Protecting Biodiversity: Genomic Monitoring Project Receives BMBF Grant
One of the pressing concerns for environmental conservation and the health of our planet is the loss of biodiversity. Due to limitations in current genomic monitoring efforts, Dr. Lara Urban and her team at Helmholtz Munich are pioneering GEBIKI, a non-invasive approach using real-time sequencing, AI, and remote sensing to comprehensively monitor biodiversity on both small and large scales. With substantial funding from the Federal Ministry of Education and Research (BMBF), this innovative framework aims to yield profound insights into biodiversity changes and their impact on human health.
Biodiversity – the wide variety of plants, animals, and microorganisms on our planet - is essential for the health and stability of the ecosystem on Earth. However, biodiversity is under threat due to various factors, including the destruction of natural habitats. On top of that, estimations expect this issue to worsen even more in the future. Current efforts of genomic monitoring are a step in the right direction to combat biodiversity loss, however, there are relevant limitations. Mostly these approaches are not universally applicable to all species and suffer from technical issues.
Dr. Lara Urban, Principal Investigator at Helmholtz AI and the PioneerCampus at Helmholtz Munich, set out to revolutionize biodiversity monitoring. She and her team are developing GEBIKI, a comprehensive and non-invasive method for monitoring biodiversity. This method will use advanced technology like real-time sequencing and artificial intelligence (AI), along with remote sensing, to map both small and large-scale biodiversity. “This BMBF project gives us the amazing chance to make our collaboration between microbiology, AI, remote sensing, biodiversity, and industrial researchers a reality. I am excited to try and use these transdisciplinary efforts for actual biodiversity monitoring improvements in the future.”, explains Lara Urban further.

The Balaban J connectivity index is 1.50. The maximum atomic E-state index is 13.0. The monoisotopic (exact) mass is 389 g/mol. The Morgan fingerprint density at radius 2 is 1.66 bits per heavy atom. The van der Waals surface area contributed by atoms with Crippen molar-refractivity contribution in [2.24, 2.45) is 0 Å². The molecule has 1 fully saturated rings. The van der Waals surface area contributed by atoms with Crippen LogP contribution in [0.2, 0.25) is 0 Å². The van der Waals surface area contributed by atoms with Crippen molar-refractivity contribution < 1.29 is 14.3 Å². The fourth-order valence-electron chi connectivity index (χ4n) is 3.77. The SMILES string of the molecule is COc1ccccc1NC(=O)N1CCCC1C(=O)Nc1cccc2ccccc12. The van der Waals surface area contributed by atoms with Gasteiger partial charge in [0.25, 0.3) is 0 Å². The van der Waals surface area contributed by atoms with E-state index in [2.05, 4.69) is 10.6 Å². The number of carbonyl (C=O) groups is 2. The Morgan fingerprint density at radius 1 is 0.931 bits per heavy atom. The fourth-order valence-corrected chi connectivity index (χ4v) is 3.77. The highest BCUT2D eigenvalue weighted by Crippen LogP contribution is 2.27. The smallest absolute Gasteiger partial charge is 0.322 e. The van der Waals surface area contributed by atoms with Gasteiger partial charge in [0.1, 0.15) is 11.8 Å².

Starting in November 2023, Lara Urban will receive funding of from the Federal Ministry of Education and Research (BMBF) to create an AI-based framework generating novel insights on biodiversity changes within and across all species. Furthermore, the resulting knowledge will provide a valuable understanding of the implications of biodiversity loss on human health.
In partnership with Dr. Michael Schloter from the Institute of Comparative Microbiome Analysis at Helmholtz Munich, and Dr. Bernhard Goodwin from the Munich Science Communication Laboratory, as well as Dr. Yuanyuan Wang from the German Aerospace Center (DLR), and the conservation company Faunomics, the scientific team will employ cutting-edge technology in their initial efforts to gain a deeper understanding of biodiversity. Subsequently, the project will extend its assessments across Germany, and in the future also beyond to delve into how human activities affect biodiversity, particularly at the genetic level.